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10 Tips on Being an Out-of-State Student

Emma gives her top tips for college adjustment as an out-of-state student.

Emma gives her top tips for college adjustment as an out-of-state student.

Hey everyone! I’m Em, a first-year student from Florida born in the Bay Area. I am beyond excited to start blogging and share my perspectives with other students and prospies
Many of my loved ones were shocked when they heard I was moving to Minnesota. But now at halfway through the term, I have already learned so much about adjusting to an out-of-state college. Below are a few tips that are important to keep in mind!

Tip 1: Put yourself out there!

I decided to be as open-minded as possible, attend social events, and get involved in on-campus activities. Since I knew no one coming to Carleton besides my roommate, I wanted to make the effort to get out of my comfort zone and meet new people. This definitely is not required to find friends, but keep in mind that college is a great time to try new things! (Especially as an incoming student, New Student Week is a great opportunity to do this!)


group photo during TRIO event
Some friends and I attending a TRIO event!

Tip 2: Remember that you are going to meet a LOT of different kinds of people.

You will have exposure to a lot of new experiences and ways of life that may be very foreign to you. That’s what college is about! You are here to learn not only from academics but from the multitude of new people around you.


Tip 3: Be willing to add to (or completely change) your wardrobe!

Going from the warmth and humidity of South Florida to Minnesota’s weather is a pretty big jump for me. Even though I had to add a few new coats to my wardrobe, I really enjoy the fall season, and watching the leaves slowly change colors is incredible (especially coming from someone who has never seen seasons before!). So far, it has not been as cold as I thought it was going to be, but that will most likely change when I come back for winter term in January!


campus during fall term
The trees are so pretty, but it’s getting cold outside!


Tip 4: Be aware that some food options may not be accessible.

The dining halls are generally very adaptable to dietary restrictions. But, there may be some restaurants or specific foods you have back home that may not be accessible when you go to college. There is, however, a nice selection of restaurants in downtown Northfield, and all dorms and off-campus houses offer kitchens open to students. And as always, this may be an opportunity to get out of your comfort zone and find a second favorite food!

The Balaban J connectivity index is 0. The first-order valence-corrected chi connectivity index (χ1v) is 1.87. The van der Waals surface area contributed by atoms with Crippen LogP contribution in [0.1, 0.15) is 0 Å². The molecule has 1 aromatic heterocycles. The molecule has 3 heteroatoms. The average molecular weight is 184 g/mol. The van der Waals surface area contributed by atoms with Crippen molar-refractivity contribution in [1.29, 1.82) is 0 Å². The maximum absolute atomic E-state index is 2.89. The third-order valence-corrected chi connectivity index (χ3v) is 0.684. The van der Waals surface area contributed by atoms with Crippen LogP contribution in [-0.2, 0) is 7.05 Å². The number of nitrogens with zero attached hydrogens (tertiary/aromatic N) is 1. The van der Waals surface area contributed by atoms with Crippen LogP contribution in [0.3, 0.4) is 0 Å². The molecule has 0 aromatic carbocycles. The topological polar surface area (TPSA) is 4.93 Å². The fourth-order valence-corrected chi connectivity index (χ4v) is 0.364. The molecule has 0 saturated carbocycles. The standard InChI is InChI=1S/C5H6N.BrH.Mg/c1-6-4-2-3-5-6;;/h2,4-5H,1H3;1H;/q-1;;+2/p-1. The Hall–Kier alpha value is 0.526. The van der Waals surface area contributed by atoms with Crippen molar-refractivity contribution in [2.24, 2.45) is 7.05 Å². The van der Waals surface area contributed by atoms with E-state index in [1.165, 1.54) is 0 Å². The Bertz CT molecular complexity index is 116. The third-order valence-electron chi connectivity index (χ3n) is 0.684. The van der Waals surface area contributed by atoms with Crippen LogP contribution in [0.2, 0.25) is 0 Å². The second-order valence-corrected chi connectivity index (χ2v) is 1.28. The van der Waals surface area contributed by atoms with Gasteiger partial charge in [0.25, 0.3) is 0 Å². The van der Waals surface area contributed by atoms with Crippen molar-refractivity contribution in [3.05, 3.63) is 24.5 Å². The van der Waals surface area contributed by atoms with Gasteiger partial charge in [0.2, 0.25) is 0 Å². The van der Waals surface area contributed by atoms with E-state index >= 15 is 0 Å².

Tip 5: Expect Minnesota people to be VERY nice.

Every conversation I’ve had with faculty, the surrounding community, and local students has blown my mind. “Minnesota nice” is not just a saying! There is a culture of genuine outward friendliness, and it is very easy to make friends and meet new people. That being said, everybody has their off days every once in a while, and it can be up to you to adopt “Minnesota nice” to keep that culture moving and flowing.


Tip 6: There is most likely a community of people with similar identities as you– go out and find them!

I’ve really enjoyed finding and bonding with fellow Floridians and Californians. My family is also Brazilian, and finding other Brazilian students that speak Portuguese has been very exciting. Start conversations by asking people about themselves and their identities, and check out the cultural clubs and interest houses!


student involvement fair 2021
The student involvement fair!


Tip 7: Prepare to experience tiny culture shocks.

With a body of students coming from around the globe, there have been several times when I’ve experienced differences in slang and perceptions. Yes, there are some students here that say bagel as “bag-el” instead of “bay-gull”, call waterfalling a water bottle a “hockey drink”, and call soda “pop”. Having discussions on pronunciation and slang with students from across the globe has been a great topic of conversation (and heated yet friendly debate)


Tip 8: Be open to new experiences!

Embrace being in a new environment! Being at a small liberal arts college in a rural town is an experience like no other. I came from a much bigger city in comparison to Northfield. But after being here for a few weeks, I realize there is a very diverse and abundant community at Carleton and the greater Northfield area. Where there is a myriad of people, there is an even greater variety of interesting things to do and see.


freshman planting trees in the arb
Freshman planting trees in the arb!


Tip 9: Remember that this is also new for everyone else.

We are all here to learn– whether it be in the classroom, on the Bald Spot, or even in your dorm’s laundry room. Sometimes that learning takes the shape of understanding how to interact with people in a positive and meaningful way. Yes, sometimes it can be nerve-wracking to put yourself out there and start conversations. But usually (and especially in a time like starting college), everyone is feeling the exact same way


Tip 10: Go out and explore!

Now is such an important time for you to grow as a person and enjoy new experiences! Be yourself and you will find people who want to interact with you. Also, remember that there are always resources on campus to help you succeed, find a niche, or even build one!



Emma (she/her) is a first-year student from South Florida. She is interested in Cognitive Science, Psychology, and Gender, Women’s, and Sexuality Studies. Em is a member of TRIO and also works as an Event Manager at the Weitz. When not in class, she enjoys going to the Rec, riding her bike around campus, and drinking coffee.